Research School Network: Collaboration in Professional Development: Does Team Work really make the Dream Work? By Tom Salomonson, Assistant Head, Dulwich Hamlet Junior School

Collaboration in Professional Development: Does Team Work really make the Dream Work?

By Tom Salomonson, Assistant Head, Dulwich Hamlet Junior School

We can probably all agree that’s a pretty cringe-worthy title, but unfortunately there is less agreement in the research literature about how crucial collaboration is to your professional learning journey. This blog looks at the extent to which you should prioritise collaboration when designing professional development.

What does the evidence say?

Whilst there is some good evidence that collaboration works for children, the ever-growing literature on what makes effective teacher professional development seems to be nuanced and detailed.

There have certainly been some pretty strong arguments for including collaborative element in PD programmes and sessions. As recently as 2016 the DfE’s Standard for Professional Development document stated:

Professional development should include collaboration…. Professional development that aims to change teachers’ practice is most effective when it includes collaborative activities’

Preceding this, the Teacher Development Trust’s report Developing Great Teaching: Lessons from the international reviews into effective professional development’ was influential in encouraging designers of PD to include collaboration and peer learning,’ which takes a central role in this document as an effective element of high-quality PD.

In 2017, the Darling-Hammond review found High-quality PD creates space for teachers to share ideas and collaborate in their learning, often in job-embedded contexts’. This was a methodical review of 35 high quality studies.

However, the authors also recognised the limitations of their approach. Because studies of professional development typically examine comprehensive models that incorporate many elements, this paper does not seek to draw conclusions about the efficacy of individual program components.’ In other words: collaboration is a common feature of much effective PD, but it cannot be shown to be a cause.

And it was this focus on causal features or mechanisms that led to the recent and wide-ranging, systematic meta-analysis on effective teacher development for the EEF. In this review, and the resulting EEF guidance,
Mechanism 7: Arranging practical social support suggests that PD that arranges social support is… more likely to improve pupil outcomes’. However, the report authors are less emphatic about the inclusion of collaboration.

Therefore, the picture has become less clear: collaboration is certainly a common feature of much effective PD, but is it a critical ingredient? Is it, in the toothpaste analogy, the fluoride that cleans our teeth, or just the mint which makes daily scrubbing palatable?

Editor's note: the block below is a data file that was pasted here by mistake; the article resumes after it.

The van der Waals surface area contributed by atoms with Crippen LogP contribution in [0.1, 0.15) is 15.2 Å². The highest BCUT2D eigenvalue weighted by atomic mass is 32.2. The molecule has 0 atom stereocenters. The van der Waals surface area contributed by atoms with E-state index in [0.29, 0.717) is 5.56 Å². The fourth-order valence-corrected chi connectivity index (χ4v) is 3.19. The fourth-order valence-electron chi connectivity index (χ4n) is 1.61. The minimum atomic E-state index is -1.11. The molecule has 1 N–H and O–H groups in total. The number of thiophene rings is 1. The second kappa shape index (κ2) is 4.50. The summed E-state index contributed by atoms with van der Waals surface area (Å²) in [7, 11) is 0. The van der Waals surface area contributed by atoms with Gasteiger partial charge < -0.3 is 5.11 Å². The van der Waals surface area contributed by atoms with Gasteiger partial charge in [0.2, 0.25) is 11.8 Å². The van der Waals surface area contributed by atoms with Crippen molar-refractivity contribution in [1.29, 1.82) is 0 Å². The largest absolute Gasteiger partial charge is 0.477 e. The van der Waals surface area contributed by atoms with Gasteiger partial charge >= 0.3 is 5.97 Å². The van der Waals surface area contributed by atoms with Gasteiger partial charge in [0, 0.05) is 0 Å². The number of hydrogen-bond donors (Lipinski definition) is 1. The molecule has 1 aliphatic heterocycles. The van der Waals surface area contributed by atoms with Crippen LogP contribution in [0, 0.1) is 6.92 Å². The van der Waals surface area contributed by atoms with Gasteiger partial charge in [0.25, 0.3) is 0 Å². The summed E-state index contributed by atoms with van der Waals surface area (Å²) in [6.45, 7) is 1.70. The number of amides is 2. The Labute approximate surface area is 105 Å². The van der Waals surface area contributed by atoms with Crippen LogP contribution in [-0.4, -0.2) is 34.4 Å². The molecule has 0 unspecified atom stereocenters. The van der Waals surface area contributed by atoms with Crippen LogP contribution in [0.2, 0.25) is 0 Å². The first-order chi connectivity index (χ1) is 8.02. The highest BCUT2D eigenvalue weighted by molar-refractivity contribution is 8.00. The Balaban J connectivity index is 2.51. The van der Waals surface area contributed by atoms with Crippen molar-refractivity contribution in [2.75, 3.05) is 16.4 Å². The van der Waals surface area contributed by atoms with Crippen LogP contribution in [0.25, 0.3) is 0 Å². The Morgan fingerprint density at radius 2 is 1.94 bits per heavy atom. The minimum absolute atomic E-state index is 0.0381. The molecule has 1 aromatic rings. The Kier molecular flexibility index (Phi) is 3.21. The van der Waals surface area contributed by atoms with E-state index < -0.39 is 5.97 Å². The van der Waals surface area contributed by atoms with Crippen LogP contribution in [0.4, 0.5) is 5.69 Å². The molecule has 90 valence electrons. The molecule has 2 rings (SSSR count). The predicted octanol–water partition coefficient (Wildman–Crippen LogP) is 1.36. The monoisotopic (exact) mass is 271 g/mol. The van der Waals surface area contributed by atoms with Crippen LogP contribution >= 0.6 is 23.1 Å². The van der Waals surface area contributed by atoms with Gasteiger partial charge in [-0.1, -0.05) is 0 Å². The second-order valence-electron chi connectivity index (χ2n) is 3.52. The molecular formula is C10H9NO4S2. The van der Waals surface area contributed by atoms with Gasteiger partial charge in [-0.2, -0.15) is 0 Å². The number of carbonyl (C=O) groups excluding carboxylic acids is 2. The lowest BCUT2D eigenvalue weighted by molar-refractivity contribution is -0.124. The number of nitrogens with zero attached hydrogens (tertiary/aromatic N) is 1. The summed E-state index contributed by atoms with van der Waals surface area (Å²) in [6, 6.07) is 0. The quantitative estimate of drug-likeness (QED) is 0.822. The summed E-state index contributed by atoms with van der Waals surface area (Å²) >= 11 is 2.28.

Evaluate your impact

Perhaps, it doesn’t really matter. Perhaps a more important question is: How will you know if your PD is effective? Guskey (2015) presents us with five critical levels of professional development:

- Participant’s reactions – did your teachers enjoy their session/​programme?

– Participant’s learning – did they acquire the correct knowledge and skills following the session/​programme?

– Organisational Support and Change – are they supported in their efforts by their organisation?

- Participant’s use of new knowledge and skills – are they able to apply skills you have taught?

– Student learning outcomes – are the pupils learning and retaining more knowledge?

As you read these levels ask: How might collaboration support each level?

In this model of evaluation, we must see level 5 as the starting point of evaluation because if student learning outcomes are not impacted then what really is the point? I think it is easy to see how collaboration could be a key feature of levels 1 to 3, but that for the crucial levels 4 and 5 it may be more difficult.

Look outward

Difficult but perhaps not impossible. I know from personal experience that collaborative approaches have had a direct impact on the student learning outcomes in my class. The key to reach levels 4 and 5 might then be the quality of collaboration – that your network comprises the requisite amount of knowledgeable, experienced practitioners.

Since 2015, the NCETM (National Centre for Excellence in the Teaching of Maths) has been working collaboratively to improve the teaching of maths’ through their workgroups and maths hubs partly following the Shanghai model of collaborative teacher research groups which use large networks of expert, specialist maths teachers working together to reflect on and improve their practice.

Other opportunities for inter-school collaboration include Primary Science Quality Mark Hubs, Behaviour Hubs (‘hub’ has become somewhat of a buzzword) and Challenge Partners. And, if none of the above feel relevant a good place to search is the professional organisation which represents your subject or area of interest. Or indeed your local research school.


Does collaboration make the professional development dream work? Well the dream might well work without collaboration but, if carefully thought out and well implemented, we should continue to see peer support as an element of PD moving forward and I for one will be glad of it.

Further Reading and Links

Developing Great Teaching: Lessons from the international reviews into effective professional development’‑2/ – 2016.pdf

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